Hanlon said his initial meeting with his first mentee involved having a cup of coffee at Nicoletta’s Italian Restaurant on 17th Street in Altoona.

His role, he assures his mentee, is not that of “spy,” as some veterans court enrollees may suggest.

He is not an attorney giving legal advice or a therapist. He is not there to talk politics or to be a drinking buddy.

The mentor is someone who has been through the same experiences of war as the man or woman to whom they are assigned, and the mentor’s task is to just be a friend, to listen and to make sure the mentee makes his or her appointments.

The bond between the mentor and mentee is honesty, as Hanlon pointed out.

He said he “fired” one mentee who was not telling him the truth about keeping his appointments and about the way he was conducting his life.

Hanlon said sometimes he checks in with his veteran but normally waits for him or her to call.

Hanlon said in one case his mentee was having trouble getting to court because of his job. His advice was to contact Judge Creany and explain the problem. He said the judge is supportive of the men and women in the court.

Caulfield stresses to the mentors that in assuming their volunteer role they are making “a real commitment in time and effort.”

But, Hanlon said one of the guys he mentored was a “delight” to be around. After the veteran was arrested a second time for DUI, he realized he needed the program, and he became serious about the effort to change his life.

Judge Creany strongly supports the mentoring program because the mentors have been through the same experiences as the veterans in the program.

He said the veterans feel comfortable talking to their mentors.

Caulfield agreed that someone like Hanlon who has been through so much has the trust of the veterans in the program.

The mentors, the judge said, “are not to be an arm of the court. They are there for the client.”

In reciting some of the cases where the mentors have played a big role, Creany described a veteran who faced a variety of challenges. He had physical problems, a child with special needs, just one thing after another, and the mentor helped the veteran through it all.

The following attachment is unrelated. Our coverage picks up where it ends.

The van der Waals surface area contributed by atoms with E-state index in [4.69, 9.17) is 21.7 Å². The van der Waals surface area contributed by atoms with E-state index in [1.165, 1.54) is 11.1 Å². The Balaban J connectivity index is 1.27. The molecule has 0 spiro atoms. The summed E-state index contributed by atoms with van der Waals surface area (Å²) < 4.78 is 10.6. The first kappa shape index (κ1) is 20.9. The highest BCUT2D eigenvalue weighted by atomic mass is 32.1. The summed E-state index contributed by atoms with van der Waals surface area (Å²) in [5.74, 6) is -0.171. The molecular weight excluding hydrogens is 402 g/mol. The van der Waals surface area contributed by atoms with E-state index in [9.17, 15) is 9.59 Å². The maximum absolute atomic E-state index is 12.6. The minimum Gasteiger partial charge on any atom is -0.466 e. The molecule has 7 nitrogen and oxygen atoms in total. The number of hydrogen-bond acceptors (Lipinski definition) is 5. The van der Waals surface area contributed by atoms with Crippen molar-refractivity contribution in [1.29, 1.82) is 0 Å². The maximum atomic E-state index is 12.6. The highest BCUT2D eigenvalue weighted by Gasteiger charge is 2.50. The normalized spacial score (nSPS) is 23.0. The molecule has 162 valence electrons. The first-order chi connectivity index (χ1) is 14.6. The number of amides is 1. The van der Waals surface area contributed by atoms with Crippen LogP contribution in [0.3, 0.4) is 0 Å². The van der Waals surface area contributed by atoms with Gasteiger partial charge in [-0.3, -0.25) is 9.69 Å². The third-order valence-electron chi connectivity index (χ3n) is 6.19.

He complimented the team he works with, but he also talked about the veterans themselves:

“The attitude we see in these veterans is not what we normally see. They come in with the attitude, ‘Let’s get this done.'”

Veterans Court in Cambria County has been a success beyond expectations so far. The court just held its second graduation ceremony.

Caulfield said there are 59 veterans in the court, but only 21 mentors available.

This is why some of the mentors have had to work with more than one veteran. Of the 21 mentors, eighteen are male. Eight of the mentors come from the Vietnam era, four from Operation Iraqi Freedom and Operation Enduring Freedom. One of the mentors is on active duty.

The veterans court and mentoring programs are relatively new.

Clark explained the mentoring effort began in Buffalo, N.Y., in 2008.

The slogan of the mentors in Buffalo was “leave no veteran behind.”

The court and the mentoring effort have become popular in Pennsylvania with 17 counties adopting a program, Clark said.

Blair County President Judge Jolene G. Kopriva this year authorized a veterans court where the focus of the program is at the magisterial district court level, drawing veterans into the program quickly after their initial arrests.

Caulfield said the mentoring effort is growing. A training program will be held on June 19 at the Hiram Andrews Center.

Ideally he would like to see the program grow to the point where a female mentor would be assigned to a female in the court, a Marine to a Marine, and so forth.

He is also encouraging graduates of the Veterans Court to become mentors themselves.

But that may be a step for the future. Hanlon explained how he pushed his experiences to the back of his mind for 30 years, and in talking about his mentoring experience he became emotional when he explained that his youngest son, an Army veteran who has served five tours in Iraq, a total of 54 months, has said to him, “Dad, I see why you never talked about all of it.”